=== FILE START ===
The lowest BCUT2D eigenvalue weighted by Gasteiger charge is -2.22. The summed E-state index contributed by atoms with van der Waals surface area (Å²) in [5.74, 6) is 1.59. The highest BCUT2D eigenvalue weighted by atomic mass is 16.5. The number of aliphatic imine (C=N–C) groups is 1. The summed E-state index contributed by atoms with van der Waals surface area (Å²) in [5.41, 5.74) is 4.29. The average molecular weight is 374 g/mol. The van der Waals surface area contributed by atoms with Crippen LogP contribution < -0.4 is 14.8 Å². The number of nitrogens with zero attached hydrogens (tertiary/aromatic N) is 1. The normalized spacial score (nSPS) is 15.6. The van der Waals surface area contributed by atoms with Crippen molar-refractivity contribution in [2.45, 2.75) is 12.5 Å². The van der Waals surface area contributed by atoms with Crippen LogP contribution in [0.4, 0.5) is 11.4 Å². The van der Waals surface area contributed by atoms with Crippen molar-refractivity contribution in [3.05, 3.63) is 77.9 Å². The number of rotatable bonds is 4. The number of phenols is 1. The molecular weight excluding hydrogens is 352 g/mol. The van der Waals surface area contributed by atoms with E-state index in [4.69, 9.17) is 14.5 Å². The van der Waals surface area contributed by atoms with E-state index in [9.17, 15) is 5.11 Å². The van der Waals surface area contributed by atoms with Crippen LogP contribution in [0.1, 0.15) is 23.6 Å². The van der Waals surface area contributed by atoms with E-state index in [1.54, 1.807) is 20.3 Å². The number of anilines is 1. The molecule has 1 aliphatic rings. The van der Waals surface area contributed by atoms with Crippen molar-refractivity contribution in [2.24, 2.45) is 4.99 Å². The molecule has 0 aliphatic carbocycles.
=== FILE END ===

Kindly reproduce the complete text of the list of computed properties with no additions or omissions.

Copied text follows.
The lowest BCUT2D eigenvalue weighted by Gasteiger charge is -2.22. The summed E-state index contributed by atoms with van der Waals surface area (Å²) in [5.74, 6) is 1.59. The highest BCUT2D eigenvalue weighted by atomic mass is 16.5. The number of aliphatic imine (C=N–C) groups is 1. The summed E-state index contributed by atoms with van der Waals surface area (Å²) in [5.41, 5.74) is 4.29. The average molecular weight is 374 g/mol. The van der Waals surface area contributed by atoms with Crippen LogP contribution < -0.4 is 14.8 Å². The number of nitrogens with zero attached hydrogens (tertiary/aromatic N) is 1. The normalized spacial score (nSPS) is 15.6. The van der Waals surface area contributed by atoms with Crippen molar-refractivity contribution in [2.45, 2.75) is 12.5 Å². The van der Waals surface area contributed by atoms with Crippen LogP contribution in [0.4, 0.5) is 11.4 Å². The van der Waals surface area contributed by atoms with Crippen molar-refractivity contribution in [3.05, 3.63) is 77.9 Å². The number of rotatable bonds is 4. The number of phenols is 1. The molecular weight excluding hydrogens is 352 g/mol. The van der Waals surface area contributed by atoms with E-state index in [4.69, 9.17) is 14.5 Å². The van der Waals surface area contributed by atoms with E-state index in [9.17, 15) is 5.11 Å². The van der Waals surface area contributed by atoms with Crippen LogP contribution in [0.1, 0.15) is 23.6 Å². The van der Waals surface area contributed by atoms with E-state index in [1.54, 1.807) is 20.3 Å². The number of anilines is 1. The molecule has 1 aliphatic rings. The van der Waals surface area contributed by atoms with Crippen molar-refractivity contribution in [2.24, 2.45) is 4.99 Å². The molecule has 0 aliphatic carbocycles.